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    Surface tension

    Fluids (including molten metals) have the tendency to reduce their surface as much as possible and would assume approximately the shape of a sphere without the influence of external forces. This property is called surface tension. It is based on the forces of attraction between the molecules of the melt, which manifest themselves as tension on the surface. The surface tension corresponds to the amount of work to be done in order to expand the surface of a melt by one unit at a constant temperature and is identical with the amount of Gibbs' free energy stored in a surface area unit. In soldering, the phenomenon affects the interface of a liquid and a gaseous phase (air), but surface tension occurs at the liquid-liquid, solid-liquid and solid-solid phase boundaries as well, provided that the change of the surface is accompanied by an energy transformation. In principle, the surface tension is an interaction of the forces of attraction between the molecules within each phase and at the phase boundary as well. In practice, however, only the surface tension of the melt can be measured, as determined by S. Sugden (S. Sugden: J. Chem. Soc., 1922, 121, 858). The measurement of the surface tension of solder with this method is described in M. A. Carroll, M.E. Warwick, I.T.R.I. Pub. # 690 as follows: by means of a tube with the radius r, immersed into the molten metal (solder) at an h controlled depth, gas bubbles (argon) are introduced. The gas pressure initially triggers the formation of a small bubble of gas with a relatively large radius of curvature, which then increases to a hemispherical bladder with the same radius as the pipe. With continued pressure, the bubble is getting bigger until it comes off the tube and vanishes. As a result, the highest pressure at which the bubble still exists is identical with the one at which it has the smallest radius. The following applies to this maximum pressure:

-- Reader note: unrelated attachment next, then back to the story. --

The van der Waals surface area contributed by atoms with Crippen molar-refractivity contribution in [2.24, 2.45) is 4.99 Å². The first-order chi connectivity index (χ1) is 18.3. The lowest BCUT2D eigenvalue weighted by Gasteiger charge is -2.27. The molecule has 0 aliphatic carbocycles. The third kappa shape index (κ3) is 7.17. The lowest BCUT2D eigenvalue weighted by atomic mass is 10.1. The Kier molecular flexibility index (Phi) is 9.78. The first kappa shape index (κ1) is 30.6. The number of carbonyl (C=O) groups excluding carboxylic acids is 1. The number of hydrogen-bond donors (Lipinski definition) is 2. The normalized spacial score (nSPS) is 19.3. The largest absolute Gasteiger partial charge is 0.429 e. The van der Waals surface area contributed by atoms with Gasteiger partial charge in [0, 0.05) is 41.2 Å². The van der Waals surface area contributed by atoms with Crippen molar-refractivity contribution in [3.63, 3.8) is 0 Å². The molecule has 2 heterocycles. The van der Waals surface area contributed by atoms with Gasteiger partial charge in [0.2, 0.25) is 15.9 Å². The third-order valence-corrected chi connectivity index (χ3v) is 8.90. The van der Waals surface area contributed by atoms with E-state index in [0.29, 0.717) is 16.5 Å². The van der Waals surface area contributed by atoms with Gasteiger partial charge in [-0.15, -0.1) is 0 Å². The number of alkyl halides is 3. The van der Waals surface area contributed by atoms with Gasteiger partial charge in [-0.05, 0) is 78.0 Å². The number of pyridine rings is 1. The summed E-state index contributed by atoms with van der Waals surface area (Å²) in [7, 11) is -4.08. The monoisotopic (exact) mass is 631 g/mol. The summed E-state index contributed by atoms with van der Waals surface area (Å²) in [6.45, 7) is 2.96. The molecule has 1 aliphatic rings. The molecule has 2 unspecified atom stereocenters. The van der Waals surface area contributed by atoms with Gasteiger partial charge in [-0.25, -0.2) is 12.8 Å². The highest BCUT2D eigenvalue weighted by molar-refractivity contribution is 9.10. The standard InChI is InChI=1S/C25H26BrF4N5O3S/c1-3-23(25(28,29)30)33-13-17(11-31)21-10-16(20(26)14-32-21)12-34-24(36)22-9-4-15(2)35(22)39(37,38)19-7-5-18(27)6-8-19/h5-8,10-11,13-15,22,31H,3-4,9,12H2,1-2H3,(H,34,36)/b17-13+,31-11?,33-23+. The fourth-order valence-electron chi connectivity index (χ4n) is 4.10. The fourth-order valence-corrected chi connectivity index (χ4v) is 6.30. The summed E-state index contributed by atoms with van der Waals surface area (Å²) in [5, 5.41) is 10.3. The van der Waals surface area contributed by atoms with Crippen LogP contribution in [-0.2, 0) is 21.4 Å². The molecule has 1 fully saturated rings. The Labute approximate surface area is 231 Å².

Pmax = 2γr+gh (ρ1- ρ0)
    surface tesion

    where γ is the surface tension, ρ1 and ρ0 are the respective density values of the melt and the gas, and g is the gravitational acceleration. The figure demonstrates the correlation between surface tension and solder temperature, measured with this method. In general, the surface tension decreases as the temperature increases. It is also dependent on the chemical structure of the substance. The decrease in surface tension with increasing temperature is due to the change in the thermal motion of the molecules. In soldering, the effect of the surface tension of the cooling solder leads to the self-alignment of components on finely printed circuit boards. Some examples for the surface tension of various substances in air, given in dyne/cm: water – 72.75 (20 °C) , mercury – 487 (15 °C), ethyl alcohol - 22.3 (20 °C). See also Gibbs’ free energy and Self-alignment effect.